Mixed use due along U.S. 1

First retail-residential development is planned for the corridor

March 17, 2006|BY A SUN REPORTER

The revitalization of U.S. 1, long sought but years away from being realized, will receive a major boost this summer with the first retail-residential development along the historic corridor.

The multimillion-dollar project will address two critical needs: Infusing U.S. 1 with small retail shops and providing housing for workers in relatively modest-paying jobs.

As part of the joint venture with the county, Orchard Development Corp. will build an L-shaped, five-story complex in North Laurel.

The 3 1/2 -acre site contains an old home and an abandoned and decaying motel. Those will be replaced with retail shops on the first floor and 80 one-and-two bedroom apartments on the upper levels.

The property is at 9902 Washington Blvd., about a mile south of the sprawling CarMax dealership and within walking distance of the Dreyer's Grand Ice Cream manufacturing and distribution plant.

To jumpstart the project, the county is expected to issue up to $6.5 million in tax-exempt development bonds.

The County Council is scheduled to conduct a public hearing Monday on legislation that would authorize the bonds. Because the county is committed to invigorating the economy along U.S. 1, passage of the legislation is widely expected.

The Howard County Housing Commission acquired the site for $2.15 million. Orchard will develop, build and manage the project, but after 20 years, the county will have the option of purchasing the residential units, and in 65 years, the entire project will revert to the county, said Leonard S. Vaughan, director of the Department of Housing and Community Development.

The development is groundbreaking on several fronts:

The project is the first to take advantage of new zoning approved to help revitalize U.S. 1 - corridor activity center - that permits greater density, or housing units per acre, on parcels along the corridor, although others are in various stages of planning.

The Housing Commission has never before combined retail with housing.

It is the first time Orchard has developed a mixed-use project in a single structure.

And it represents the first time in more than two decades that the county will have issued bonds for housing.

"I am optimistic. It's going to happen," Vaughan said. "It's going to be a very successful project because there is a strong market there for the [housing] units and a strong market for retail. ... It will also show how the new zoning district works. It will make for a much more attractive and marketable area."

Groundbreaking for the development is expected within three months, or "certainly by late summer," said L. Scott Armiger, vice president of Orchard.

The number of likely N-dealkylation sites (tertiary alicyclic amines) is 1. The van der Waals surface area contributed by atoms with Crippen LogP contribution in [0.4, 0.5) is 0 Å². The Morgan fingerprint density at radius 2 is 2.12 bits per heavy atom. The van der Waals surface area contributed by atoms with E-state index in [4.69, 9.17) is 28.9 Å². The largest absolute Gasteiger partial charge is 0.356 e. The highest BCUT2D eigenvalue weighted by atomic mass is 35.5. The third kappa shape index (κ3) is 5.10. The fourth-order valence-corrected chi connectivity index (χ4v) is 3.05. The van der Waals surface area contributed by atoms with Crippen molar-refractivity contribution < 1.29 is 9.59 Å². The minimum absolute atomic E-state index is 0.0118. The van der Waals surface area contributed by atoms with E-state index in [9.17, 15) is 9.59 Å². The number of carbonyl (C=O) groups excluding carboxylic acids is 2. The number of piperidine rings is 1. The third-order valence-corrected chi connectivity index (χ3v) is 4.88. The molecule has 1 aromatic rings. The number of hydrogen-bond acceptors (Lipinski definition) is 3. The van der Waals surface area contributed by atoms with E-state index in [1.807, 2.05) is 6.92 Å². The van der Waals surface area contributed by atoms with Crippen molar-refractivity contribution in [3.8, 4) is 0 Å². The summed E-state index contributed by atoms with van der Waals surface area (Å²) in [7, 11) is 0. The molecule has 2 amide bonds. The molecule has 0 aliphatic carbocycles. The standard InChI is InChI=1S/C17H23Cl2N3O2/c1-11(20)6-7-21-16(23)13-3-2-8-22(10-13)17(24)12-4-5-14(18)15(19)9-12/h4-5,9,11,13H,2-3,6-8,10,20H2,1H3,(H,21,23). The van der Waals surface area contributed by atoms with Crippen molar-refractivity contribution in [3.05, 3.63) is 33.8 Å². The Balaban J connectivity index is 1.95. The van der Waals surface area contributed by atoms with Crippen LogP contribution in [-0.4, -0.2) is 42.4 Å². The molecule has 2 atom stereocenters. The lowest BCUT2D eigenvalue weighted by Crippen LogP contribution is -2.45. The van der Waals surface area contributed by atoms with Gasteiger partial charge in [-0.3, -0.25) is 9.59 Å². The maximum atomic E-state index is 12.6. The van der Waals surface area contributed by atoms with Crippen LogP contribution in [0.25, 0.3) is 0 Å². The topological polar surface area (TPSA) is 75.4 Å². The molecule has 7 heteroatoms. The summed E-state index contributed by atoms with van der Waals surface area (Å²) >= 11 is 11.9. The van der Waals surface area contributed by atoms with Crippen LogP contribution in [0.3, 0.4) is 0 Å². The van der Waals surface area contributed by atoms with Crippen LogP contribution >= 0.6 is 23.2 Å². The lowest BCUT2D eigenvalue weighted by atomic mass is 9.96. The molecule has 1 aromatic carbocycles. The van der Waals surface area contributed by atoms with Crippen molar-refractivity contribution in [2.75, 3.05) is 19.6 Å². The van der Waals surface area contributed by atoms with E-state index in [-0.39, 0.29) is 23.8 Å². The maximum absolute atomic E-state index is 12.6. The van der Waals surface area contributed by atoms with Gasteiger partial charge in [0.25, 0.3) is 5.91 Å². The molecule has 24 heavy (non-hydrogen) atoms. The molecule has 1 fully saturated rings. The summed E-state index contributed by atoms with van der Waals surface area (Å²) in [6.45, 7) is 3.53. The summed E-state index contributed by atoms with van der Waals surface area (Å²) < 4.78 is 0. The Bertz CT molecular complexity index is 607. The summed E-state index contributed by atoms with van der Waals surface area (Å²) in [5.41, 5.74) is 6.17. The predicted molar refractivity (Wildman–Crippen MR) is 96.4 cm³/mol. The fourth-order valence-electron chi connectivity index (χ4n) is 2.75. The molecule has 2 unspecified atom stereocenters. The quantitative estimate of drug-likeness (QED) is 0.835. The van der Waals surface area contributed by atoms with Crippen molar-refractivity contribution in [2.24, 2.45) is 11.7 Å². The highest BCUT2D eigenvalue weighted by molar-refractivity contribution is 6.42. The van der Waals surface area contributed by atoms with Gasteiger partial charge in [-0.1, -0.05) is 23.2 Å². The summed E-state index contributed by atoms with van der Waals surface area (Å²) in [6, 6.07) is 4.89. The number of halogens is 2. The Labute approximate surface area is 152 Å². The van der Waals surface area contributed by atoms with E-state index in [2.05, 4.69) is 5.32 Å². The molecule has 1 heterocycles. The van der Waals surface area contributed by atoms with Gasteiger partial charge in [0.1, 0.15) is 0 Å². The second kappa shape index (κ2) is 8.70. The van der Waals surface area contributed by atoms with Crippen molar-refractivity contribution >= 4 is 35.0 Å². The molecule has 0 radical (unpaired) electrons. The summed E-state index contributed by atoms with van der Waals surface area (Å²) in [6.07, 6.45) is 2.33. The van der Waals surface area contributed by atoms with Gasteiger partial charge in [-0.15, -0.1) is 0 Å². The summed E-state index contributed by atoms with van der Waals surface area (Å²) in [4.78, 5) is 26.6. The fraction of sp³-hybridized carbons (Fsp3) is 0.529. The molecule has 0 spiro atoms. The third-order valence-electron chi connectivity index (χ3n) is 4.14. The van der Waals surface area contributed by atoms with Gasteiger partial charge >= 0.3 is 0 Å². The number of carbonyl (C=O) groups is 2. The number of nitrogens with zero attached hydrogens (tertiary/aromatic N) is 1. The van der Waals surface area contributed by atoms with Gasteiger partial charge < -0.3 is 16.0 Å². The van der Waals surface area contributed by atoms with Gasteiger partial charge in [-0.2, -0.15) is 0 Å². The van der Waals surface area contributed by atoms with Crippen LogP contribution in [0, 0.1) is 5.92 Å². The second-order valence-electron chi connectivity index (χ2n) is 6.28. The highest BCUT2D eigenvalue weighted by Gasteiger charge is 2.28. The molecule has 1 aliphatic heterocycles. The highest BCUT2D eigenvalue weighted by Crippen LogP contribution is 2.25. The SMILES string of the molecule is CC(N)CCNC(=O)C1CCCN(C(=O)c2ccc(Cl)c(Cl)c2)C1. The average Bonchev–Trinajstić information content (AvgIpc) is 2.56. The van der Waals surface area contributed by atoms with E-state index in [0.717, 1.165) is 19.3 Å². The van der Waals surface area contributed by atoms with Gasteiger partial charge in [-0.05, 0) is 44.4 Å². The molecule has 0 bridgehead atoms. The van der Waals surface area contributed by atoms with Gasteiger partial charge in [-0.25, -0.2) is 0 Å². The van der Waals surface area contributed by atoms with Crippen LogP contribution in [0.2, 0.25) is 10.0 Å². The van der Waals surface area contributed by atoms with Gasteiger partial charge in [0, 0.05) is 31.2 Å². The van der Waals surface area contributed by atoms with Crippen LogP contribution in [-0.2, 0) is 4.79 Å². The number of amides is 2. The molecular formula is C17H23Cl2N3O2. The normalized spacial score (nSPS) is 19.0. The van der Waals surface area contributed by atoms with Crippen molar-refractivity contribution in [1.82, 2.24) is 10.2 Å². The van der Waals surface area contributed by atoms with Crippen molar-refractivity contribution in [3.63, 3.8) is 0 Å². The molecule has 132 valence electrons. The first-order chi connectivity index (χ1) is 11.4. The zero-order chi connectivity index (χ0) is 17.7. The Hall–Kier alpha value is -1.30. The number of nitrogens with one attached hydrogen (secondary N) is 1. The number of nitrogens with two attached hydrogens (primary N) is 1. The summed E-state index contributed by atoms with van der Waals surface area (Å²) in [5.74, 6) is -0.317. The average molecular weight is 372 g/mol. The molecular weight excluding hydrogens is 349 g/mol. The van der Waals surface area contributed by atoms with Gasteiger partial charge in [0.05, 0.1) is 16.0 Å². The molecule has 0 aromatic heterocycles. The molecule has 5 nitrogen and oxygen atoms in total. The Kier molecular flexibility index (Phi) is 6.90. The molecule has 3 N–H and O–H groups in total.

The project will take about 12 months to construct, and Armiger said he expects the first residents and retail tenants to move in by "late spring or early summer" of next year.

"It's a pioneering project," he said. "... It will trigger other developments along Route 1 without a doubt. Route 1 has so much traffic, so much exposure. It's almost a no-brainer for a retailer."

He said the company has a long list of retailers interested in locating at the site, several of whom have signed letters of intent, although those are not binding commitments.

The keys to the project are the new zoning regulations, ownership of the land by the Housing Commission and the bonds.

Without the financing mechanism it is unlikely the project would get off the ground, at least as envisioned, Armiger said.

The bonds permit Orchard to borrow money for the project at below-market rates. The deal includes a payment-in-lieu-of-taxes provision and Orchard will receive tax credits through the state. The purchasers of the bonds, typically financial institutions and mutual funds, are not subject to taxation on the interest they earn.

Although the county will issue the bonds, it will "have no financial liability. The county is never on the hook," said Robert L. Doory Jr., a principal at the Baltimore law firm of Miles & Stockbridge P.C., the county's bond counsel.

"All of that keeps the project affordable," Armiger said. "If it weren't for all of those, it would be a much higher rent, market rate."

Richard W. Story, chief executive officer of the county's Economic Development Authority, said the hope of providing "affordable housing" in the county is unrealistic without subsidies because of soaring land costs and market demand for higher-end units.

"It can't happen unsubsidized, that's for sure," Story said. "The market is up here, and that's the demand. Without public intervention, it's probably not going to happen."

The housing units, Vaughan said, will serve workers in the $20,000 to $40,000-a-year income brackets.

Officials acknowledge that fewer than seven dozen units will not solve the scarcity of affordable housing, but Story said: "It's 80 units that we don't have. It's a start."

And Armiger noted, "All of our residents will be working and contributing to the economy."

Armiger's father, L. Earl Armiger, founded Orchard in 1979. The company has developed more than 5,000 lots and owns and manages about 1,500 apartment units.

He said the company has been impressed with how the project has evolved. "The Housing Commission's mission is to do projects like this," he said. "We would venture with them again."

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